After several giving related Sunday sermons we as a family have tried to help many of the residents. But they have become accustomed to there non productive life styles. And being handed everything. Instead of taking a hand up, they bite the hand that feeds them and return to living off the system. We as a family recently feed many of the local home less---and will do it more. Because the homeless were genuinely thankful. A few even volunteered to use there next food stamps on us. Not true of anyone in housing. They have become accustomed to "the good life" and do not want the scrapes we have to give out, when they can eat and live very well courtesy of the state. One of our neighbors has a baby on SSI and until latly, both adults did not work, and lived off of the baby's income. And why find a job, if your rent is going to quadruple, instantly putting you in the same financial position you were in with no job?
The list could go on and on. Believe what you wish, but our family really needs the system, right now. But we are on our way out. Hoping to be in an actual house next year, or at least a rental. We want to keep the system great for those that really need it, now and in the future. Not have it shut down, or reduced because of the many abusers. I use this letter as a last resort to open peoples eyes. If housing residents notify housing managers about abuses--- they open themselves up to having there home inspected even more. Or are promptly told that the observations are a police matter. When you contact the police department, you are told that it is a housing security matter. OR that they can do nothing with out ultimate proof. Like pictures of drug use with kids in the same room, or ones house actually being robed to fund a future drug buy.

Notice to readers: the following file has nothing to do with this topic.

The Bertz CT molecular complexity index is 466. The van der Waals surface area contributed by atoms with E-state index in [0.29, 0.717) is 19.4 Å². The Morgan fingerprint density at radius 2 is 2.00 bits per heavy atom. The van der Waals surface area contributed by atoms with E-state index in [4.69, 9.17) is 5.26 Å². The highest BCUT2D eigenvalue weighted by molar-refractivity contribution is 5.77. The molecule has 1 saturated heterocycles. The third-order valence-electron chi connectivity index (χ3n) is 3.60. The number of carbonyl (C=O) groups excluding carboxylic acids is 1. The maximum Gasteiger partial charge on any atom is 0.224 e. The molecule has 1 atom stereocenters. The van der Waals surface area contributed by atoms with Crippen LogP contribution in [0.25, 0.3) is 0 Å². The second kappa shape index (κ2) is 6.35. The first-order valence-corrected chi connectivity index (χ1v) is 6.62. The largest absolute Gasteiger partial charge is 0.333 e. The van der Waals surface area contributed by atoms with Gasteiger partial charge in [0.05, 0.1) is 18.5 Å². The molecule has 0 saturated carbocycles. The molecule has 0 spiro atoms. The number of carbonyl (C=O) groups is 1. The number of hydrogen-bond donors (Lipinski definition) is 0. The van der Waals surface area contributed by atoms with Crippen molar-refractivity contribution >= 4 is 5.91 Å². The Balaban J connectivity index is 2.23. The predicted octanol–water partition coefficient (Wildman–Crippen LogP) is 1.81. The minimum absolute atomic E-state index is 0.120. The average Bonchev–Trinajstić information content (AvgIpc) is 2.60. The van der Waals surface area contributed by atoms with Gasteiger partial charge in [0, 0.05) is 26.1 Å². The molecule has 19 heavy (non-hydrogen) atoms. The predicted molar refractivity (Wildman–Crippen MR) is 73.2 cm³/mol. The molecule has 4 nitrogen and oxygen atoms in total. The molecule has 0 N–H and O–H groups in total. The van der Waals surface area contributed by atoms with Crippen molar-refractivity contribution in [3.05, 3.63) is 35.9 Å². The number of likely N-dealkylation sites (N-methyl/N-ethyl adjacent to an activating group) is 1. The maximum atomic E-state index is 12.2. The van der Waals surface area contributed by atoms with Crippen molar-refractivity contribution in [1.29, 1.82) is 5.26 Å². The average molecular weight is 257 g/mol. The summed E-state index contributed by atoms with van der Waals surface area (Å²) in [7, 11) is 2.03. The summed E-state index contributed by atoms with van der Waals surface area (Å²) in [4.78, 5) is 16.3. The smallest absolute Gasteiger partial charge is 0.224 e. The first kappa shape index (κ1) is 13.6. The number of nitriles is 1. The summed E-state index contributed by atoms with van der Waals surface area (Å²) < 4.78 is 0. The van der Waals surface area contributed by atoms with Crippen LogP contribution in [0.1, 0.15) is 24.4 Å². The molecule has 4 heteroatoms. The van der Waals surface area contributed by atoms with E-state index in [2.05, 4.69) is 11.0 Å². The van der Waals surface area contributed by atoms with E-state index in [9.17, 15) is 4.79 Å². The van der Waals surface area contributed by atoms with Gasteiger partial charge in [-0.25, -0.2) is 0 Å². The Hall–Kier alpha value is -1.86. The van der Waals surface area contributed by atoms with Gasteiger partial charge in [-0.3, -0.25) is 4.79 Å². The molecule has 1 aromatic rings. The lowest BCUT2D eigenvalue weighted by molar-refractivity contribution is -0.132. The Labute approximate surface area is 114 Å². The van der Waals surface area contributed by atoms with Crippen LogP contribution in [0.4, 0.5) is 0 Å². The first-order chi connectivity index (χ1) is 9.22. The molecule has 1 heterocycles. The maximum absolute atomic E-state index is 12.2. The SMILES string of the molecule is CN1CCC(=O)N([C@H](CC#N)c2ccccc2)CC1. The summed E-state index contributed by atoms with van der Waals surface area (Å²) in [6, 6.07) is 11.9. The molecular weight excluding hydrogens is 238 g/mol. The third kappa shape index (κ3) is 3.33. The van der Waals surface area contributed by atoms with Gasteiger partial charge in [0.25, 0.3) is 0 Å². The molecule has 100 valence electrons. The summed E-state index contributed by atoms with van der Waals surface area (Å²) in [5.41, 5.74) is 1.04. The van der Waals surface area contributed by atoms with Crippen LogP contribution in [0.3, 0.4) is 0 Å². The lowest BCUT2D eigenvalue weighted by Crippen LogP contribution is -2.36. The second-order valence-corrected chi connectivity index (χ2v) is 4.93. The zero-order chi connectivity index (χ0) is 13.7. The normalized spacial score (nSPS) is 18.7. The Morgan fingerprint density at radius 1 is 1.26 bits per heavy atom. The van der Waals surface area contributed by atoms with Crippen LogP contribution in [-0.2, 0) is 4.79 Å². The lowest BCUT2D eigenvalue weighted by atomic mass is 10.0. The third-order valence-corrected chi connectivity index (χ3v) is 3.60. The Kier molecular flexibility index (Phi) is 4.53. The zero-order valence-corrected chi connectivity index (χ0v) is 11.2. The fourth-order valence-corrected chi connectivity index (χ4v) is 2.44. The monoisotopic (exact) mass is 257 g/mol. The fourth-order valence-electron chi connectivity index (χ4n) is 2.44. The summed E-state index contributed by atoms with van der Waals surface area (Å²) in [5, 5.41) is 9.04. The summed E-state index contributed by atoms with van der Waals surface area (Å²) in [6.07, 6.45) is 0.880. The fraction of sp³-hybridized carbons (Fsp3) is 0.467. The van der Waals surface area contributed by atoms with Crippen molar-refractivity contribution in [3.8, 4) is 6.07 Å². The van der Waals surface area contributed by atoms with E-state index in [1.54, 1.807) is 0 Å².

Housing's own web sight tells about there commitment to security and safety. And how they have security that visits all locations daily. We were surprised to learn this, because in four years we had never once seen any type of security. In fact we had to push to even meet a police officer that works specifically for housing. After months of problems with neighbors -many that threatened our family's safety. All matters housing was fully aware of.
It is nearly imposable to get out of the system that is supposed to help people. It should never be a long term option. When you start to do better in life, they add on charges and fees quickly, not gradually. When your rent jumps up in price, you soon after loose any other benefits. Including medical help, and food stamps. Yes you are now making more money, but why cut all benefits with in the same month of finding a job?
We finally did it two months ago --and got out of the system, and the state that held us down for so long. One reason I can now put this letter EVERY WERE. I hope this opens some eyes---and at the least you read this and pass it on. We just received our final bill from housing---and are not receiving any of our deposit back. We actually owe money. Even though we had been in the residence for three years, and all damages were normal wear and tear----they do not see it that way, and are charging for everything. One can not easily get out of this system that is set aside to help not punish people in need.
Maybe something like on-sight managers would be a great start. Someone that does not live in housing or is not related to housing workers. If this is not in the budget, an over-seer that showed up daily and actually talked to the residents would be beyond great! Workers almost never set foot on any of the properties. Hopefully anyone that reads this will help push local government to deeply re-look into this once great option, and help make it great again.